Roque blasts ‘gross ignorance’ of lawyers opposing his ILC nomination
MANILA, Philippines — Presidential spokesperson Harry Roque on Monday dismissed as “gross ignorance” a group of lawyers’ objection to his nomination to the International Law Commission (ILC), a United Nations panel that develops and codifies international law.
Roque said this as he confirmed being in New York City for the selection of members of the ILC.
“Obviously, gross ignorance of what ILC is all about. Hiwalay po ang ILC sa ICC [International Criminal Court], wala pong kinalaman ang ILC sa ICC,” Roque said in a press briefing from New York City.
(Obviously, gross ignorance of what ILC is all about. The ILC is different from the ICC.)
Roque was reacting to the statement of the Free Legal Assistance Group (FLAG) opposing his nomination to become part of the ILC, citing how the mouthpiece of President Rodrigo Duterte “actively demonstrated contempt for the rule of law and, with specific relevance to the Commission, has undermined the supremacy of human rights and international law.”
“His public defense of extrajudicial killings, his belittling of the competence and jurisdiction of the International Criminal Court (ICC), and his cavalier disregard of the effects of domestic violations of human rights, among others make him ill-suited for the work of the Commission,” the FLAG also said in its letter to the ILC.
In response to FLAG, Roque noted that only a minority of the UN General Assembly, which elects members of the ILC, is part of the ICC.
“Kung pakikinggan sila ng estado, eh wala tayong magagawa. Pero kung ang kanilang dahilan ay dahil sa International Criminal Court, hindi po lahat ng bansa ay myembro ng International Criminal Court,” Roque said.
(If the states will listen to them, then we can’t do anything. But if their reason is because of the International Criminal Court, not all countries are members of the International Criminal Court.)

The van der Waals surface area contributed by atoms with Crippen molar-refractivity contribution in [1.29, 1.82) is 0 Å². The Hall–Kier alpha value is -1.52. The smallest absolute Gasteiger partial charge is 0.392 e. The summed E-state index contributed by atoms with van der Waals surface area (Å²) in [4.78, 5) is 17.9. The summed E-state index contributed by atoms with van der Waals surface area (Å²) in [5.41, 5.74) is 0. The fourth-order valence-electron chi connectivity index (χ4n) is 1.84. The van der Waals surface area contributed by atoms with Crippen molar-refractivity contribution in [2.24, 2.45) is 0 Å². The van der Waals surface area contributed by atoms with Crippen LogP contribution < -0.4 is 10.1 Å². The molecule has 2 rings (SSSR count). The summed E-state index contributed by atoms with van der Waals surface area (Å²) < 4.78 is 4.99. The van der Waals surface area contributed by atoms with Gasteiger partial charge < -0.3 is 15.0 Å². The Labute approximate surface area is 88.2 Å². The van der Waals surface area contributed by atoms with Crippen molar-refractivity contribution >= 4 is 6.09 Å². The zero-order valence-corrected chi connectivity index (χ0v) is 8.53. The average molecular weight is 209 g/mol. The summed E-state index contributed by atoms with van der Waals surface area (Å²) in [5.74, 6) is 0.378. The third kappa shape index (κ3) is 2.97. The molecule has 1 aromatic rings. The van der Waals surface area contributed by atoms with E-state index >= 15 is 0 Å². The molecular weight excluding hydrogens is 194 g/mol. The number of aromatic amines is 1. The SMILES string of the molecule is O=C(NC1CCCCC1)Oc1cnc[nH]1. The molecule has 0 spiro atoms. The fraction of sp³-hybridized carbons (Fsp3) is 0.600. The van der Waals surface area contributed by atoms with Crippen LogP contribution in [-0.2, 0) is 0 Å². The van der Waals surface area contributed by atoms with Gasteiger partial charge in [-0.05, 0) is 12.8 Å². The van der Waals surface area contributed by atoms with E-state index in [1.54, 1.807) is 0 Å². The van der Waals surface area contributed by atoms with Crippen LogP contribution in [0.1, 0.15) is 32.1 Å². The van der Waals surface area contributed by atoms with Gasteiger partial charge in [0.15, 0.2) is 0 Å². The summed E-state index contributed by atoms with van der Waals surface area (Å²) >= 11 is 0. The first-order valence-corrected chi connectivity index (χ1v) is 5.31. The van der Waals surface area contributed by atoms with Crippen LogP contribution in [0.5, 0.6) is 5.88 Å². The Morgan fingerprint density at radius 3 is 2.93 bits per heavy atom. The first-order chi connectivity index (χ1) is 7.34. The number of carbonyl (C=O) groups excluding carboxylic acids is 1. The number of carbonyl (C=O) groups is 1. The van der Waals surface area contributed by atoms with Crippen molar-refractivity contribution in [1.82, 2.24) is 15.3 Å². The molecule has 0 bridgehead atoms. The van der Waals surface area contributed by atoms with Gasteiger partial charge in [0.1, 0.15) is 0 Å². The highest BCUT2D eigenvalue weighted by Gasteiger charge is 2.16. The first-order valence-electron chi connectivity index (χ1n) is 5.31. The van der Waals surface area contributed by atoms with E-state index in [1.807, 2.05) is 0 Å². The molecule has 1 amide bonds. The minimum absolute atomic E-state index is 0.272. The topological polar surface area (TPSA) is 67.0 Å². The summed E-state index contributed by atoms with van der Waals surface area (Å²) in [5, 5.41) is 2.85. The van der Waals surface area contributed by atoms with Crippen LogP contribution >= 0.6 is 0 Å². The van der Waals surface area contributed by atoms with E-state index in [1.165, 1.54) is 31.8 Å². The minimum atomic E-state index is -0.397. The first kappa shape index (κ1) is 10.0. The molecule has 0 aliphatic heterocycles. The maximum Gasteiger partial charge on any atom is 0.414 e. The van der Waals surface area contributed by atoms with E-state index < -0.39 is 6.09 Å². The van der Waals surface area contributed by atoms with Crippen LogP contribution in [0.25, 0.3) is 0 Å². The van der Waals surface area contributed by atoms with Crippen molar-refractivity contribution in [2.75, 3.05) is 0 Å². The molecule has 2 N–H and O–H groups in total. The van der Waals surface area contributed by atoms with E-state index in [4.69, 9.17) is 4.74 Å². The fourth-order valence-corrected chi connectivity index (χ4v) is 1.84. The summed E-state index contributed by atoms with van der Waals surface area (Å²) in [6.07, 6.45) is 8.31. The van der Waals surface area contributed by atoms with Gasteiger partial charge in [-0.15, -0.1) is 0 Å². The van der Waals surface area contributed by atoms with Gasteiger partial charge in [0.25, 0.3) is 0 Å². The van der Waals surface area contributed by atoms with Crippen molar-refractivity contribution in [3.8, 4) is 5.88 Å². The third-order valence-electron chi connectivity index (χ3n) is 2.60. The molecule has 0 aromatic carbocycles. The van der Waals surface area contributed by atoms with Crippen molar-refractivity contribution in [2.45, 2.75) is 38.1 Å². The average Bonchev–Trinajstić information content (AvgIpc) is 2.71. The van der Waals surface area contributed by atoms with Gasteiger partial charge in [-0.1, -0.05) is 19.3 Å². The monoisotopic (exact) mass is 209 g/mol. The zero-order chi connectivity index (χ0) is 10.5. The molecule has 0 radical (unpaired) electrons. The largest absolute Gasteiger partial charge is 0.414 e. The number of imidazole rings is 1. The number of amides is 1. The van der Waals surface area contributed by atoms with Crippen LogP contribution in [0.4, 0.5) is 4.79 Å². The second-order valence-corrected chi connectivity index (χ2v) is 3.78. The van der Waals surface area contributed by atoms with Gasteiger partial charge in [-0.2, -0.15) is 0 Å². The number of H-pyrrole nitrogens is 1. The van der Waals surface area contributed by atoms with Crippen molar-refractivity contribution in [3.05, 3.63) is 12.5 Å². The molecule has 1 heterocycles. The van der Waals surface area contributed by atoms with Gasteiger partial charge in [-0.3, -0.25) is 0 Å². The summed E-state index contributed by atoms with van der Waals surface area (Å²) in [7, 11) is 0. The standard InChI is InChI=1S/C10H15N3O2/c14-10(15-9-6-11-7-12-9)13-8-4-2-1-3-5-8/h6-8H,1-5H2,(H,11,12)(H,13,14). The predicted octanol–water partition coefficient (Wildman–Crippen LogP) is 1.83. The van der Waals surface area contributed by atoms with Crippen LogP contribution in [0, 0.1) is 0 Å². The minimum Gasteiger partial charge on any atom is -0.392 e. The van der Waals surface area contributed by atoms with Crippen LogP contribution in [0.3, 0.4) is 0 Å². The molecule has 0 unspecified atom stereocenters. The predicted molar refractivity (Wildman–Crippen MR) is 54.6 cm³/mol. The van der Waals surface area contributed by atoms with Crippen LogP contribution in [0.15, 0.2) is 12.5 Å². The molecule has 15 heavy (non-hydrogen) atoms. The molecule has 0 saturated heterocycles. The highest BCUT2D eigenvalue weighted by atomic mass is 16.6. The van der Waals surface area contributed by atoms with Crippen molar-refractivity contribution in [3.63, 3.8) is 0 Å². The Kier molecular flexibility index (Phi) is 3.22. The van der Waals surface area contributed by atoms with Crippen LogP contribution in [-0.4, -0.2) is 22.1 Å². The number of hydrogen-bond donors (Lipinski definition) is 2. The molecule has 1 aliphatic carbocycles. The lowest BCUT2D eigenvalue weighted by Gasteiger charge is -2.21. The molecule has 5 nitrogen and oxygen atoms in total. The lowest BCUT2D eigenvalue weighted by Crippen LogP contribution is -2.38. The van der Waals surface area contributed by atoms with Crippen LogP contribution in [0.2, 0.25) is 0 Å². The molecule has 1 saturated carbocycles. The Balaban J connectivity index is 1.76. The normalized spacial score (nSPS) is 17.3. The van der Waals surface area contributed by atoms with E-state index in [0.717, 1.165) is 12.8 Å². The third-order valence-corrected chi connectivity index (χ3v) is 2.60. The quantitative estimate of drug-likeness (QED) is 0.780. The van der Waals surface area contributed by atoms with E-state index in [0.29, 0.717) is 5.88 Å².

“In fact, karamihan po sa boboto, hindi nga po sila myembro ng International Criminal Court. Minorya po ng myembro ng General Assembly ang myembro ng International Criminal Court,” he added.
(In fact, many of those who will vote are not even part of the International Criminal Court. Members of the General Assembly who are also members of the International Criminal Court are just a minority.)
The Philippines earlier nominated Roque to become part of the 34 members of the ILC.
Roque, who taught international law at the University of the Philippines-College of Law, stands to be among the eight representatives from Asia-Pacific states to sit at the ILC. If elected, he will have a five-year term in the panel beginning January 1, 2023.
“Hindi po ito full-time job, itong International Law Commission. Wala po itong sweldo. Meron lang pong mga pagpupulong na gagawin, kung hindi po ako nagkakamali, ay ilang linggo kada taon. Bagamat ako po’y nominado ng Pilipinas, yung paghalal po sa akin ay sa aking indibidwal na kapasidad bilang eksperto sa international law,” he said.
(This is not a full-time job, this stint at the International Law Commission. There’s no salary. If I’m not mistaken, there will be meetings for a few weeks in a year. Although I was nominated by the Philippines, my nomination is in my personal capacity as an international law expert.)
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